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Too good to be true? Big hurdles remain

Recent News
02.03.2021

Our Foundation is a pioneer of ‘carbon finance’ schemes for smallholders. We worked here with the World Bank and public sector donors. Together, the partners developed the first-ever fund to invest in voluntary carbon credits for emission reductions from more sustainable farming. They also developed the first methodology to account for such reductions. The BioCarbonFund ran from 2004-2020. Dominik Klauser, our R&D Lead, explains the main findings and maps ways forward.

Syngenta Foundation: How did the BioCarbonFund (BCF) work?
Dominik Klauser: The BCF essentially paid smallholders to farm better and got carbon credits in return! The idea is to reward farmers for producing crops more sustainably. That means optimizing their use of resources such as land, water, and inputs. Smallholders’ changes in practices translate into emission reductions. These can be measured, allowing carbon credits to be claimed. These credits are then available for a variety of uses – for instance for trading, or for compensating one’s own emissions.

Why did the Foundation join the BCF?
In most developed countries, farming systems are incentivized for being sustainable. Examples include public sector subsidies or value chain incentives such as certification and related ‘Labels’. However, those require deep government pockets and/or enough consumers willing to pay premium prices for the labeled produce. Those sources of funds are typically unavailable to smallholders in developing countries. However, we believe it’s essential to incentivize large numbers of these farmers to adopt more sustainable practices. Carbon finance is a promising tool to do so!

What are the key lessons from the BCF?
Above all: We now know that smallholder carbon finance can work. Most BCF projects met their targets for reducing emissions. Results-based payments from the fund contributed to farmer income or paid for better extension and training. These improvements raised smallholders’ productivity and profitability. We also saw rising demand for carbon credits from agriculture and buyers’ willingness to pay premium prices for emission reductions from smallholder farming. As so often with price elasticity: the story matters! All the BCF agricultural projects have secured purchase contracts beyond the fund’s lifetime. They continue to thrive and grow.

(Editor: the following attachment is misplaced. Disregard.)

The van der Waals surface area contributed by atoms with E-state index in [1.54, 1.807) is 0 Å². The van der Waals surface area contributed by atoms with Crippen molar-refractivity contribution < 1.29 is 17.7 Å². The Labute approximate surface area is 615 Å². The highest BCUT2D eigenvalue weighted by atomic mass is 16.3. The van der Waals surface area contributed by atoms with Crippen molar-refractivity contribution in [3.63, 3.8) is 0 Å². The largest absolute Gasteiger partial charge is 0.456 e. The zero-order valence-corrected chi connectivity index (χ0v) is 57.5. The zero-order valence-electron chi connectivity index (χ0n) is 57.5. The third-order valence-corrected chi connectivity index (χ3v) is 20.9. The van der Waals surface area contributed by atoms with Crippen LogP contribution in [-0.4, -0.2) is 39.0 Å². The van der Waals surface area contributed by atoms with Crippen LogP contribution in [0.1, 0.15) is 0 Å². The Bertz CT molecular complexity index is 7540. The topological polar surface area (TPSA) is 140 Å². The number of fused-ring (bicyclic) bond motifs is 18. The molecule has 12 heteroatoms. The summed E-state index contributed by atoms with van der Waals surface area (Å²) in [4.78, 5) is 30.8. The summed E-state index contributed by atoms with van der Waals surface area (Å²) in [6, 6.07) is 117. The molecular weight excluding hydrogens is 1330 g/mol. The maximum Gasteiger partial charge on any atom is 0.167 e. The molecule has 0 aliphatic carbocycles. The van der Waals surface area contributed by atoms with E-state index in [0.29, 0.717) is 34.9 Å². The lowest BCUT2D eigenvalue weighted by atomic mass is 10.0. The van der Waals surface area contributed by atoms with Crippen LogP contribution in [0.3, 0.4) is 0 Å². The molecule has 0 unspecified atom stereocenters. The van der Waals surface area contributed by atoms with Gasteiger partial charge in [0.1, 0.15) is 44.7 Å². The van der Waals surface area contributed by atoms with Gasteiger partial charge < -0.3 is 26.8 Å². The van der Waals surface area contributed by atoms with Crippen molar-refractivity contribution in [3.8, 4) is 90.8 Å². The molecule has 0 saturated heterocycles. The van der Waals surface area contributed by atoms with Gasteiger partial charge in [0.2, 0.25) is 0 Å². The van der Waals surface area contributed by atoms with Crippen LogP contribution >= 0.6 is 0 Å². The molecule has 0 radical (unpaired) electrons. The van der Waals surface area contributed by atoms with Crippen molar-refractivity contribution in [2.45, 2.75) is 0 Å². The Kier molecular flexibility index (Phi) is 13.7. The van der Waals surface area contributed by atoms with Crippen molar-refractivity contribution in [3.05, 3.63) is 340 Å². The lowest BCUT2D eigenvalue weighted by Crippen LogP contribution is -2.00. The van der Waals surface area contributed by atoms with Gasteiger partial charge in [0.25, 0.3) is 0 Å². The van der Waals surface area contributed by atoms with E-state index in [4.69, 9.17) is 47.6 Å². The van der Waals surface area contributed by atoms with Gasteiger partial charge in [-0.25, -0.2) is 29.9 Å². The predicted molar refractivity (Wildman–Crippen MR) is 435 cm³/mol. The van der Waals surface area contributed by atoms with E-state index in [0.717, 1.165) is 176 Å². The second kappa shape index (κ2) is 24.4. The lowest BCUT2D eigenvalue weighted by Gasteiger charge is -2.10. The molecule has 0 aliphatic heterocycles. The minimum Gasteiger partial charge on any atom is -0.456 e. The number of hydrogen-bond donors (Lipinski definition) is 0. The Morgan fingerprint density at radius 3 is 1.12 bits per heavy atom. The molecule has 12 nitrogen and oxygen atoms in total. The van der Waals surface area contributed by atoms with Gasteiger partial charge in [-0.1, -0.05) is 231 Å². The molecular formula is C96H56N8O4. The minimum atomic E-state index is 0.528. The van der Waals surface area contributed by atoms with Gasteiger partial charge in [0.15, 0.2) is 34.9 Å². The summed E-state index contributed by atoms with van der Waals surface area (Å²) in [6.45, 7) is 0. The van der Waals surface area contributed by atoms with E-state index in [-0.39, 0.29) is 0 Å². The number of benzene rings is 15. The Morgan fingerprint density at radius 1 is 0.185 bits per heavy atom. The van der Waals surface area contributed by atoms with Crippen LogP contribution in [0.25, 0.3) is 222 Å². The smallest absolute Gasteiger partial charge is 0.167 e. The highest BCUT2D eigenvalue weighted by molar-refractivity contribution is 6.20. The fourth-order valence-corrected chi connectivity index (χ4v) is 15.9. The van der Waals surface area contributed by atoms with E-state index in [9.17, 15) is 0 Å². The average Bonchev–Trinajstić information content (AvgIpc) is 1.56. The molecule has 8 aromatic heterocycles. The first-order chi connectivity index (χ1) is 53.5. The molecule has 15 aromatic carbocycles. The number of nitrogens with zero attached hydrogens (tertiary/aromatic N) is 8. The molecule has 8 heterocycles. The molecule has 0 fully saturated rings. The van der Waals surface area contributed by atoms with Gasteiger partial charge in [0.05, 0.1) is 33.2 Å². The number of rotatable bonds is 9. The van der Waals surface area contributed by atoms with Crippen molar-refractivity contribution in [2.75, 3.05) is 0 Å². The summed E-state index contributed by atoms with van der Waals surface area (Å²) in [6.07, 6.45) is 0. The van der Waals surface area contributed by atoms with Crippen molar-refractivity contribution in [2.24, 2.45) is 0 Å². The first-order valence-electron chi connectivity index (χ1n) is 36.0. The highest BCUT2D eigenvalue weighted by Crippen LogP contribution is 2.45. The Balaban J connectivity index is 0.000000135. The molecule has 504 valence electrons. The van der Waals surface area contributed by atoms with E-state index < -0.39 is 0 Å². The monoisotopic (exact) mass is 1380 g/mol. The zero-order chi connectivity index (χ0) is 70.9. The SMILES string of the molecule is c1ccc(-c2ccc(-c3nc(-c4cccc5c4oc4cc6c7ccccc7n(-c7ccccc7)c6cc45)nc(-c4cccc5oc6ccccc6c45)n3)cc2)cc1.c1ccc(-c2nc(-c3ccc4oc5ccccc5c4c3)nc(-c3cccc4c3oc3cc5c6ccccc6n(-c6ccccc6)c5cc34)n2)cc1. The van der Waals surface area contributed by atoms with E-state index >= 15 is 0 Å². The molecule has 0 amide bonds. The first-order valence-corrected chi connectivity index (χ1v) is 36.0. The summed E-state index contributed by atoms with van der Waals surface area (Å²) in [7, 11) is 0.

It sounds almost too good to be true. Where are the catches?
Several challenges remain. For smallholder carbon finance to expand, they all need addressing. One problem is that today’s emission reduction certification schemes (ERCS) are highly complex. This makes projects very costly – both the development and validation. Up-front finance and strong technical support from the World Bank were both keys to BCF's success. Where such support is unavailable, replication and scaling are difficult. ERCS technical and legal requirements are another big challenge. Many smallholders can’t provide legally binding land titles, and virtually none can commit to continuing emission reductions for 20 years! Transaction costs can also be prohibitive. 

What does that all mean for the future of agricultural carbon finance? 
It’s currently far easier, and far more profitable, to register one 10,000-ha farm in the global North than 10,000 one-hectare holdings in the global South. There is thus an imminent risk of creating yet another finance scheme that excludes those who probably need it most. We have got to change this.

What are the Foundation’s plans?
Firstly, we want to share our findings with the world. Our aim here is to catalyze the discussion and provide ideas for more inclusive carbon finance schemes. We provide some insights in a World Bank summary report and our recent paper on incentive schemes for more sustainable farming. We are determined to keep this debate going! 

We are also developing new projects to connect smallholders with carbon finance schemes. Our strategic partners here include the One Acre Fund (1AF) and The Nature Conservancy. We are still in the scoping phase but see great potential to build on the existing 1AF activities and network.